Air Conditioning Is Incredibly Important During the Summer Season
Air conditioning is a vital tool for areas that experience high summer temperatures. It helps keep you able to move about in comfort; this means that you can exercise as normal without suffering from the humidity and heat outside.
Air conditioning also keeps you healthier by reducing allergens and the risk of asthma attacks, drastically reducing the risk of heatstroke, lowering the risk of dehydration, and even improving your sleep. Having open windows and doors for air circulation and cooling provides multiple means of entry for intruders large and small, from insects to burglars. With an air conditioner, you can keep your house safely locked. Air conditioners are well worth the investment in regards to health and safety. But what type of air conditioner should you use? There are three main types of air conditioners: in-window units, portable units, and central air units.
In-Window Air Conditioners
In-window air conditioner units are preferable to portable units if you can physically install them in your windows. This is because they do not take up floor space or have the necessity of a long hose to vent from the unit to the outside. They tend to be quieter, costing less money when comparing units of similar capacity.
Finding the right capacity is important when choosing an in-window air conditioner. Choosing one that has too high of capacity can result in pointlessly high electricity bills, while an under-capacity unit will not be efficient enough. The capacity is measured in BTUs or British Thermal Units. It corresponds to a room's square footage. The larger your space, the higher the number of BTUs you will require.
Look for the unit's energy efficiency rating if you are concerned about energy savings. This is found by dividing the BTUs by the watt-hours of power consumption. Some units feature energy -saver switches that keep the fan from operating continuously. Some other useful features include:
- An indicator for when to check the filter.
- Oscillating vents to move the airflow from the unit from side to side.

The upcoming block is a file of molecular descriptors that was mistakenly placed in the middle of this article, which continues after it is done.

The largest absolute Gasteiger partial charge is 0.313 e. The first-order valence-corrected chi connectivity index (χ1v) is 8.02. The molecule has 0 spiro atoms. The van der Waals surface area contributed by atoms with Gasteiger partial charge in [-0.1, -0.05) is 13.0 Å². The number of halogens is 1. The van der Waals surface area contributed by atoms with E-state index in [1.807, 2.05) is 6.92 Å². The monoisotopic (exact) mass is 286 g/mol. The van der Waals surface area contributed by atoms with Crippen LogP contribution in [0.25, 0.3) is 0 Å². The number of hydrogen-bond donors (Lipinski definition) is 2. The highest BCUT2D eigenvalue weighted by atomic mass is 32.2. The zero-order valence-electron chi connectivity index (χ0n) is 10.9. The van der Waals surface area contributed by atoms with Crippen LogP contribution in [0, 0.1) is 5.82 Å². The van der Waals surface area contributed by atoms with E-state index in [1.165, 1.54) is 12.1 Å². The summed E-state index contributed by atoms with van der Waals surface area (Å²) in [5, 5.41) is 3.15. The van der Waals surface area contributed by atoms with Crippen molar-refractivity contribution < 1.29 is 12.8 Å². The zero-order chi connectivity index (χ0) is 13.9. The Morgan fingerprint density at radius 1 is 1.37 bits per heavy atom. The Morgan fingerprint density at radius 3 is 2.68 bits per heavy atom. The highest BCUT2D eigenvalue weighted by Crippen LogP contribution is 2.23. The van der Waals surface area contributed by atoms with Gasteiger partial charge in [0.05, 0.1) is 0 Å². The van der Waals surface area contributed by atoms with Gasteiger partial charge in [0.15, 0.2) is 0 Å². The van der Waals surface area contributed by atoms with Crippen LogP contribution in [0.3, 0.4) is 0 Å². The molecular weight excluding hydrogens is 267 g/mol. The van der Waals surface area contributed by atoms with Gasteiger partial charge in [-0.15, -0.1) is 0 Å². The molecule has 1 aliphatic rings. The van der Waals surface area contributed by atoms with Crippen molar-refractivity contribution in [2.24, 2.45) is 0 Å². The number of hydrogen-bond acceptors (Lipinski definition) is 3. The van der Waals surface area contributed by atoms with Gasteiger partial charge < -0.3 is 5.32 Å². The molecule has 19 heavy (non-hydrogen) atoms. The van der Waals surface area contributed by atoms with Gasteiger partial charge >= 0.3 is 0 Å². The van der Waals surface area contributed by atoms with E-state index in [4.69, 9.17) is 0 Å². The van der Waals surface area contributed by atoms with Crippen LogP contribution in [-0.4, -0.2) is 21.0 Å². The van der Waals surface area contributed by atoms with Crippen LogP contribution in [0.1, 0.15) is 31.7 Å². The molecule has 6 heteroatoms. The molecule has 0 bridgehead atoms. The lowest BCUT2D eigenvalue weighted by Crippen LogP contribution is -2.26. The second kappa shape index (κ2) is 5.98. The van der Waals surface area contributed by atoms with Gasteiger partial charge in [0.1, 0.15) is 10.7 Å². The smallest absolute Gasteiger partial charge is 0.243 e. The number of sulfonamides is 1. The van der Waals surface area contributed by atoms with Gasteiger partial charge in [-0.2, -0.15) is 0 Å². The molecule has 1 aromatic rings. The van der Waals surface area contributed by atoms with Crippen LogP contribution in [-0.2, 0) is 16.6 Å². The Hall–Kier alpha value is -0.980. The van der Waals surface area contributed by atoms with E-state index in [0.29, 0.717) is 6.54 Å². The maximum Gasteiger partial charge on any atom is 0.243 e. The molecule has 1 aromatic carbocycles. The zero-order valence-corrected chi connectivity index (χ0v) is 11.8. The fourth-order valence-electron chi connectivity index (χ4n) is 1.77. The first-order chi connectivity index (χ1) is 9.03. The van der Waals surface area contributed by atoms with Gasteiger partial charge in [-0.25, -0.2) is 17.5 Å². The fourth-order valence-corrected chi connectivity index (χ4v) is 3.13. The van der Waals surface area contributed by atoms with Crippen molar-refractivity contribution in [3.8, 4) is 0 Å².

- Smart units that permit you to operate the unit using your smartphone.
- Remotes for adjusting the temperature without needing to stand up.
Portable Air Conditioner Units
Without central air or windows that can handle in-window air conditioner units, portable air conditioners are the best route. Such a unit is also a convenient pick if you want a single air unit to follow you from room to room, cooling only the necessary spaces. Portable air conditioners have a final advantage of easy storing at the season's end.
Portable air conditioners require floor space, so ensure you have the requisite square footage. The unit should be placed away from the wall so that there is no restriction on the airflow, which means still more space required. It also requires a longer hose for venting. For proper efficiency, this hose needs to be as straight as possible; kinks can hinder the unit's effectiveness.
The best units boast certain features that the average portable air conditioner lacks. One such is a dual hose for faster cooling. Another is a unit that works as a fan. Programmable timers let you set a unit to turn on half an hour before people start to get home from work and school.
Central Air Installation
Window air conditioners are noisy and drip; portable air conditioner units take up floor space, are still noisy, and require emptying regularly. Central air can be extremely tempting with these alternatives. But you may worry about cost and efficiency. If your house has existing ducting, a team of two technicians can add central air to a forced-air heating system in just two or three days, frequently without changes, or with minimal changes, to the ducting.
Which unit should you choose? Cooling contractors will evaluate your house using a particular load calculation. This calculation determines the heat gain to which your home is subject. It reveals the size unit your house requires. Various factors impact the size of the unit you will need. These include:
- The region in which your home is located.
- The amount of attic and wall insulation in your home.
- The way your home is oriented to the sun.
- The placement and types of doors and windows.
Choose a unit of the appropriate size and place it with care, away from the windows leading into bedrooms and home offices.